The first page goes on a bit about dust and illustrates the point with a few aerial images.while the second shows Black Rock City's Center Camp and my local hangout - the Department of Tethered Aviation. I have also added a page that describes the texture of my day-to-day experiences at Burning Man 2001.

On the left is a eastward-looking, ground-level view taken during our approach to Black Rock City. In the middle left of the larger jpg you can see vehicles entering Black Rock City.  On the right is a aerial shot of Black Rock City's Esplanade -- the dividing line between settlement and the inner playa (Canon G1 digital left and Canon 24-mm right)

Art Installations dot the central playa of Black Rock City. The credo of Burning Man is participate and for many this means the development of art in the form of structures, installations, and vehicles. This section contains aerial images of several of these efforts. The third Burning Man page provides a look at some of the art installations that graced the inner playa.  Looks like I will post four pages in this category:

Art Installations #1 -- Mort's Door, Nautilus Tent, Sunflower Field, Lamplighters
Art Installations #2 -- Dragons, towers, fish, and playground
Art Installations #3 -- The Mausoleum and the CatBus
Art Installations #4 -- Scarab beetles, the 3D Maze and more 

Ground-level and aerial views of a lovely, nautilus-like canvas structure out on the playa (Canon G1 left and Canon 24-mm, August 2001)

The Burning Man Effigy itself was the subject of a few rolls of film on the afternoon before the burn. As mentioned before the effigy is located at the exact center of the Black Rock City plan. It was lit by neon at night and featured a vaguely Mayan base. Its tenders were a little anxious about my camera getting too close to it.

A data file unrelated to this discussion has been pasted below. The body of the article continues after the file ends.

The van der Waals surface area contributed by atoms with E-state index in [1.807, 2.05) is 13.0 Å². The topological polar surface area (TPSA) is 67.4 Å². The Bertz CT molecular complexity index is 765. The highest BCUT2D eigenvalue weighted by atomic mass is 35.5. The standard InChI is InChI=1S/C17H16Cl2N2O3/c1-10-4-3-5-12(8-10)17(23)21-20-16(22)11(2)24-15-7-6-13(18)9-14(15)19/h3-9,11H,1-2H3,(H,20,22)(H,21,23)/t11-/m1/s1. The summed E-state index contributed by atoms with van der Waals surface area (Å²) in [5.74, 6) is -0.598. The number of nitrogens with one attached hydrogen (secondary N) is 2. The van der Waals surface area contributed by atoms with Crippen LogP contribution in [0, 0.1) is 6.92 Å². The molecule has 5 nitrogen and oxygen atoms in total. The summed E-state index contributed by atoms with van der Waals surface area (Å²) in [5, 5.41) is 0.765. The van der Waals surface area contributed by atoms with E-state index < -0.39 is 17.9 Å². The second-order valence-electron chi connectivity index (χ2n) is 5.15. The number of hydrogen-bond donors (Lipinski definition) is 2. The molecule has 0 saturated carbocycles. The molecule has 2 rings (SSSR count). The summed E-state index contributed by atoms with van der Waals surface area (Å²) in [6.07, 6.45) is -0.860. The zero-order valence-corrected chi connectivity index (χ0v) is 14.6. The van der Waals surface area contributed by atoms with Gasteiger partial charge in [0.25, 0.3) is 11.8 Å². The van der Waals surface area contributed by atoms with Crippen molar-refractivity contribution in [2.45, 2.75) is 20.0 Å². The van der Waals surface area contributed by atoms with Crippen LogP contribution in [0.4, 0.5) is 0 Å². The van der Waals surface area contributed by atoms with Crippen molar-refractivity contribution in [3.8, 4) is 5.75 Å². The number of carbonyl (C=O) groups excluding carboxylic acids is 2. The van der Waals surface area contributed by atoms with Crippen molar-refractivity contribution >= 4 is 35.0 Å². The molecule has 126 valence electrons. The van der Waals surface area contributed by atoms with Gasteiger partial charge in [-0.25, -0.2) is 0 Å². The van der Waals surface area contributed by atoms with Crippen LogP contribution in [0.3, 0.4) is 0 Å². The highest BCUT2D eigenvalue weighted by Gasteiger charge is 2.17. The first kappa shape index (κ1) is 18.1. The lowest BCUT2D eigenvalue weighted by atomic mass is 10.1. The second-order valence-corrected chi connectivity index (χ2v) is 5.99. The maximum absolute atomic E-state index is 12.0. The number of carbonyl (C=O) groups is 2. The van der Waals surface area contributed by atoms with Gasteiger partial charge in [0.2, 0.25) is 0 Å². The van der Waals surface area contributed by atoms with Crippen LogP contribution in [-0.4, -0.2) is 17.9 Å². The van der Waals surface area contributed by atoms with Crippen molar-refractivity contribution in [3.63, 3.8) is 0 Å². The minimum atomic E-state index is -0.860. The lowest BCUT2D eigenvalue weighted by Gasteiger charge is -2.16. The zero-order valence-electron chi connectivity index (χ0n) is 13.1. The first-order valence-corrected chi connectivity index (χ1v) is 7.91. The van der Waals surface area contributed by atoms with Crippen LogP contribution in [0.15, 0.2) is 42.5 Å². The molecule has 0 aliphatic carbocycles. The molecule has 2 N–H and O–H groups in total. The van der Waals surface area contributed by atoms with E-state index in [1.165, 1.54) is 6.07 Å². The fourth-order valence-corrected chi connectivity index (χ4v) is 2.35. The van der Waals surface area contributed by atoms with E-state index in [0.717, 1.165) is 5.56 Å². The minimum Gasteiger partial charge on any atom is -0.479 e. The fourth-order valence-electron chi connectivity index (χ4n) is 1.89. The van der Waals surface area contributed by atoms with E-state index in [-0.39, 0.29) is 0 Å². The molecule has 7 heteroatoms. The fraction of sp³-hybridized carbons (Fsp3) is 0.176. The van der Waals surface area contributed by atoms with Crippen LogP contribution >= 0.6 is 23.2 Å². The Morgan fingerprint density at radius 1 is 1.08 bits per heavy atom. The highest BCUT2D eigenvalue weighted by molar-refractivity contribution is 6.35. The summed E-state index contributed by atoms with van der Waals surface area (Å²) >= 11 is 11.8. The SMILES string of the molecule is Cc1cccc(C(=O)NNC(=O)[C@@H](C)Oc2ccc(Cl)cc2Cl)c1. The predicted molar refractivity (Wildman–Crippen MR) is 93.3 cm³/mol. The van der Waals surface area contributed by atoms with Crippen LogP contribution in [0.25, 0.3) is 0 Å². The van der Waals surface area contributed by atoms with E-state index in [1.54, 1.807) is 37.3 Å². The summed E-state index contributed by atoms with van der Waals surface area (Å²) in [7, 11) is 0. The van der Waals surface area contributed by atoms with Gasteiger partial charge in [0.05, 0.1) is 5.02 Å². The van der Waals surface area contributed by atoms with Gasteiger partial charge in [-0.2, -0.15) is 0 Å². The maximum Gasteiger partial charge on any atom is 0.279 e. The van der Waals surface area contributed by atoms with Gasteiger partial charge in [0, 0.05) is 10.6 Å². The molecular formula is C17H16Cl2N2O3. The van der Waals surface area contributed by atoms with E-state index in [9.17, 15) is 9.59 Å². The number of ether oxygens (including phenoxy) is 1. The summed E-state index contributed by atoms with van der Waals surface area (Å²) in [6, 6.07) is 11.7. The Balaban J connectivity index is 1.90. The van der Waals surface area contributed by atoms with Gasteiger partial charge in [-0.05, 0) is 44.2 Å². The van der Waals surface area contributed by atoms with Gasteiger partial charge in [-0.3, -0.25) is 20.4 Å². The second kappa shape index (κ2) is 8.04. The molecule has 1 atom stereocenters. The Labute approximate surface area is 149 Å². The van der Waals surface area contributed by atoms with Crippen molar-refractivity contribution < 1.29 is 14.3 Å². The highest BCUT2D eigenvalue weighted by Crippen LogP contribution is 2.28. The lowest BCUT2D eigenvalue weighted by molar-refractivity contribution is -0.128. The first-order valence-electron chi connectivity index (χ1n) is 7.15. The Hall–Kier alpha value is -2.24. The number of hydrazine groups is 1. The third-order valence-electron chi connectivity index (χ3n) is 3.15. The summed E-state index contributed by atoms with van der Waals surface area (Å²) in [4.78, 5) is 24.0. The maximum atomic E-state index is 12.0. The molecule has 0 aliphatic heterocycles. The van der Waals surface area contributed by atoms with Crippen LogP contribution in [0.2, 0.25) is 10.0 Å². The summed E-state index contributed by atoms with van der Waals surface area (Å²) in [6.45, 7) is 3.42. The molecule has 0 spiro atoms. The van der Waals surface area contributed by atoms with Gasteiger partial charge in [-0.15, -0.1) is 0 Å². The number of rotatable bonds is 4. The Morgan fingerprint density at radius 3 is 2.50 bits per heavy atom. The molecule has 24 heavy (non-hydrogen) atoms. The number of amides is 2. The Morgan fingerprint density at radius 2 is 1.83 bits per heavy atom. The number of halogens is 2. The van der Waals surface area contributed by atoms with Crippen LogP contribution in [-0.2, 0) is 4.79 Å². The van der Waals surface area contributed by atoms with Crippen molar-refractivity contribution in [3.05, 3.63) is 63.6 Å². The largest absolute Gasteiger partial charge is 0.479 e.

Aerial views of the Burning Man effigy just hours before the burn and the spot formerly occupied by the effigy as seen the next morning (Canon 24-mm, August 2001)

Bicycles and their shadows became compellingly evident as a Burning Man photo theme. During the harsh light of midday, low-level shots of people and bicycles became one of my diversions. The clean canvas of the playa made a great background for the bikes' graphic shadows.

An early morning ground shot of bicycle, scrim, and shadow and a midday aerial of bike underway (Canon G1 left and Canon 24-mm, August 2001)

Citizens of Burning Man comprise the last major category of my photographs from the playa. I took around 200 of these images. It was great fun. Basically, I would walk around with the camera floating about12 feet above the ground. Folks would ask the inevitable KAP questions -- a floating camera far exceeds the power of dogs, or even babies, as a catalyst for meeting strangers -- and I would recruit them for my "Burning Man Kite Aerial Photography Portrait Series.". 

On the left we have a typical Burning Man subject -- a motorized hobby horse ridden by a cowboy accompanied by a woman in a bare slip complemented by dust mask and goggles . The right hand image makes a case for the parasol as solar protection and a fashion statement (Canon 24-mm, August 2001)